Photo by Phototropy on flickr.
Routine is the enemy of creativity.
Now, somewhere someone is arguing with that idea, saying that routine can enhance creativity. Routines can allow our brain to go on autopilot for the unimportant.
Sure, there is likely truth in that.
But, I think that occasional, even small changes can fire up our brain’s neurons and create new connections. We travel the same paths so often that we often miss the changes occurring on the route.
- My alarm goes off, and I follow the same pattern I have for years.
- I drive the same route to work.
- I follow a routine when I arrive at work.
- Each meeting follows a pre-set agenda and most are held in a conference room.
- I rush from task to task with little time left.
- The day ends, I head to the gym and start my routine workout.
- I rush home in time for dinner and helping with homework.
- I drive home and the evening is much the same as the one before.
- I watch the news and read a book.
- The alarm goes off, and I reverse my pattern. I get up fifteen minutes early, and go outside first. My thoughts are not about the daily “to do” list but instead focused on the nearby tree or the birds.
Photo by lumaxart on flickr.
As readers of this blog know, I’ve long been interested in innovation. Is there a creative gene? Are you able to develop it like a skill? How can company culture be changed to improve the odds in favor of creative teams?
The International Center for Studies in Creativity at Buffalo State University offers programs in creativity. Chris Grivas and Gerrard Puccio wrote The Innovative Team to make fifty years of research at the institution available outside of the academic institution. Gerard Puccio is department chair and professor at Buffalo State University, and Chris Grivas is an organizational and leadership development consultant.
Recently, I had the opportunity to talk with Chris about the book and his observations on innovation.
What first started your interest in innovation?
Back in the days when I was in college, I had what can best be described as a “grunt” job. It was long days with people vying to work the weekends where they would get extra pay. Most of my colleagues did not have college degrees and few could have hoped for a better job. They seem resigned to accept this state of life rather than work on improving their options. Why would people settle for a life like this? What would inspire them to do something more and find a way to make it work? I talked with friends and professors about it, and one answer that came up made a lot of sense to me – it’s about how they use their creativity. If they were confident in their ability to create new alternatives, they may become inspired to innovate their way to a better life. Now that was a topic that got me excited, so I went on to explore it in graduate school.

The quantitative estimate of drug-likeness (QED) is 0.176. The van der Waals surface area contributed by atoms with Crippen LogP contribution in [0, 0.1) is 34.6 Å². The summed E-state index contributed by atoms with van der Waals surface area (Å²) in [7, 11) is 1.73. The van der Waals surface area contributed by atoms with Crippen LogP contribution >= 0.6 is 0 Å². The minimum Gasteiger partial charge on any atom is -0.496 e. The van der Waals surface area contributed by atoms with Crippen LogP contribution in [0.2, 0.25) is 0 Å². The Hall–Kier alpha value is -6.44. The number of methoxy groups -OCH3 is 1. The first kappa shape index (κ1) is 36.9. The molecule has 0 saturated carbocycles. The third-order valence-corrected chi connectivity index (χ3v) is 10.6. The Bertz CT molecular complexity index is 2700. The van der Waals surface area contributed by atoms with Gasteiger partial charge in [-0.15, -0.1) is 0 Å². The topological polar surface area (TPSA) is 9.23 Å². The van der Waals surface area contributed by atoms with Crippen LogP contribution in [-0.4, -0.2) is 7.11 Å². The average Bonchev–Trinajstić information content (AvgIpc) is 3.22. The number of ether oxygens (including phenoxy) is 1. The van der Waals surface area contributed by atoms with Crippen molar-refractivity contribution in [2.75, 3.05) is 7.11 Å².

You decided to write this book in story form. Why?
Image courtesy of istockphoto/RomanOkopny
Daniel Burrus is a world renowned business strategist, futurist and technology forecaster. He is the CEO and founder of Burrus Research, a firm that helps spot trends for clients to take advantage of coming market forces. His latest book Flash Foresight is a New York Times and Wall Street Journal bestseller.
In his book, he outlines seven principles of transformation including:
1. Start with certainty
4. Take your biggest problem—and skip it
5. Go opposite
6. Redefine and reinvent
7. Direct your future
You provide seven triggers for users to pursue to create their own flash foresights. What’s the history of the development of these triggers? Which came first? Did you end up discarding or merging other potential triggers?
Image courtesy of istockphoto/HowardOates
When the advance copy of Tina Seelig’s inGenius: A Crash Course on Creativity came across my desk, I couldn’t wait to read it. Read her book and you will find yourself on the front row of her always-filled class on innovation. It’s a practical guide helping anyone improve his or her creativity. Tina Seelig is the director of the National Center for Engineering Pathways to Innovation and the executive director of the Stanford Technology Ventures Program. In addition, she has a Ph.D. in neuroscience from Stanford University Medical School.
Dr. Seelig recently answered a few questions for me about her work.
Are we born with a creative gene or are we able to learn it as a skill?
Our brains are built for creative problem solving, and it is easy to both uncover and enhance our natural inventiveness. The human brain evolved over millions of years from a small collection of nerve cells with limited functionality to a fabulously complex organ that is optimized for innovation. Our highly evolved brains are always assessing our ever-changing environment, mixing and matching our responses to fit each situation. Every sentence we craft is unique, each interaction we have is distinctive, and every decision we make is done with our own free will. That we have the ability to come up with an endless set of novel responses to the world around us is a constant reminder that we are naturally inventive.
Make innovation a study and you inevitably will run into one name: Jeff DeGraff. Dr. DeGraff is a professor at the Ross School of Business at the University of Michigan. He’s been called the Dean of Innovation. Before moving to Nashville, I lived in Ann Arbor and had the opportunity to meet him and see him in action. Jeff has worked with some of the biggest global corporations including Apple, Visa, GE, Coca-Cola, and Johnson & Johnson.
I recently had the opportunity to talk with Jeff when I visited the University of Michigan. He has created an innovation laboratory called the Innovatrium.